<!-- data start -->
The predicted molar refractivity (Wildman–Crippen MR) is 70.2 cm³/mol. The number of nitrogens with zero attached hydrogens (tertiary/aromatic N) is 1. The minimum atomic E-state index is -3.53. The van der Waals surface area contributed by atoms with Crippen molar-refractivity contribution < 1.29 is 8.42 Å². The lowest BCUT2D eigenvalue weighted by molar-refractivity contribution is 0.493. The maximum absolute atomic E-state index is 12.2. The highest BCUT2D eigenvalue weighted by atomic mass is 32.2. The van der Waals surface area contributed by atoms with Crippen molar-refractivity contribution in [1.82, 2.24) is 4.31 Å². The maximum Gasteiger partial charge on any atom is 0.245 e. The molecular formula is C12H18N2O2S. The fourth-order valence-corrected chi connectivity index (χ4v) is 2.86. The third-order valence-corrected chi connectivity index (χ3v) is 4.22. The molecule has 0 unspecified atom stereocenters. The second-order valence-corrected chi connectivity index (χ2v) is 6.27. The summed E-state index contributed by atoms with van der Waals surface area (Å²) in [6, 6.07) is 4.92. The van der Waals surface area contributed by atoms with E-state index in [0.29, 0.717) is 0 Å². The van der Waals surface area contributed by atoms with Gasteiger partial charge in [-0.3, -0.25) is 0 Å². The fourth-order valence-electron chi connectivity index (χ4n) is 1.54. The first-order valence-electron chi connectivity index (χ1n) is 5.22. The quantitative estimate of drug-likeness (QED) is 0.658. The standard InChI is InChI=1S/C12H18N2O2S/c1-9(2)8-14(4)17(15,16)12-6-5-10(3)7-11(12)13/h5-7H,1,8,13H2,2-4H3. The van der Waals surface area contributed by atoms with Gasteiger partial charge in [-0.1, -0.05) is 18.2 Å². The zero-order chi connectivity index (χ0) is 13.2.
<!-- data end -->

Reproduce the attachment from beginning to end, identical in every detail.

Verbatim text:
The predicted molar refractivity (Wildman–Crippen MR) is 70.2 cm³/mol. The number of nitrogens with zero attached hydrogens (tertiary/aromatic N) is 1. The minimum atomic E-state index is -3.53. The van der Waals surface area contributed by atoms with Crippen molar-refractivity contribution < 1.29 is 8.42 Å². The lowest BCUT2D eigenvalue weighted by molar-refractivity contribution is 0.493. The maximum absolute atomic E-state index is 12.2. The highest BCUT2D eigenvalue weighted by atomic mass is 32.2. The van der Waals surface area contributed by atoms with Crippen molar-refractivity contribution in [1.82, 2.24) is 4.31 Å². The maximum Gasteiger partial charge on any atom is 0.245 e. The molecular formula is C12H18N2O2S. The fourth-order valence-corrected chi connectivity index (χ4v) is 2.86. The third-order valence-corrected chi connectivity index (χ3v) is 4.22. The molecule has 0 unspecified atom stereocenters. The second-order valence-corrected chi connectivity index (χ2v) is 6.27. The summed E-state index contributed by atoms with van der Waals surface area (Å²) in [6, 6.07) is 4.92. The van der Waals surface area contributed by atoms with E-state index in [0.29, 0.717) is 0 Å². The van der Waals surface area contributed by atoms with Gasteiger partial charge in [-0.3, -0.25) is 0 Å². The fourth-order valence-electron chi connectivity index (χ4n) is 1.54. The first-order valence-electron chi connectivity index (χ1n) is 5.22. The quantitative estimate of drug-likeness (QED) is 0.658. The standard InChI is InChI=1S/C12H18N2O2S/c1-9(2)8-14(4)17(15,16)12-6-5-10(3)7-11(12)13/h5-7H,1,8,13H2,2-4H3. The van der Waals surface area contributed by atoms with Gasteiger partial charge in [-0.1, -0.05) is 18.2 Å². The zero-order chi connectivity index (χ0) is 13.2.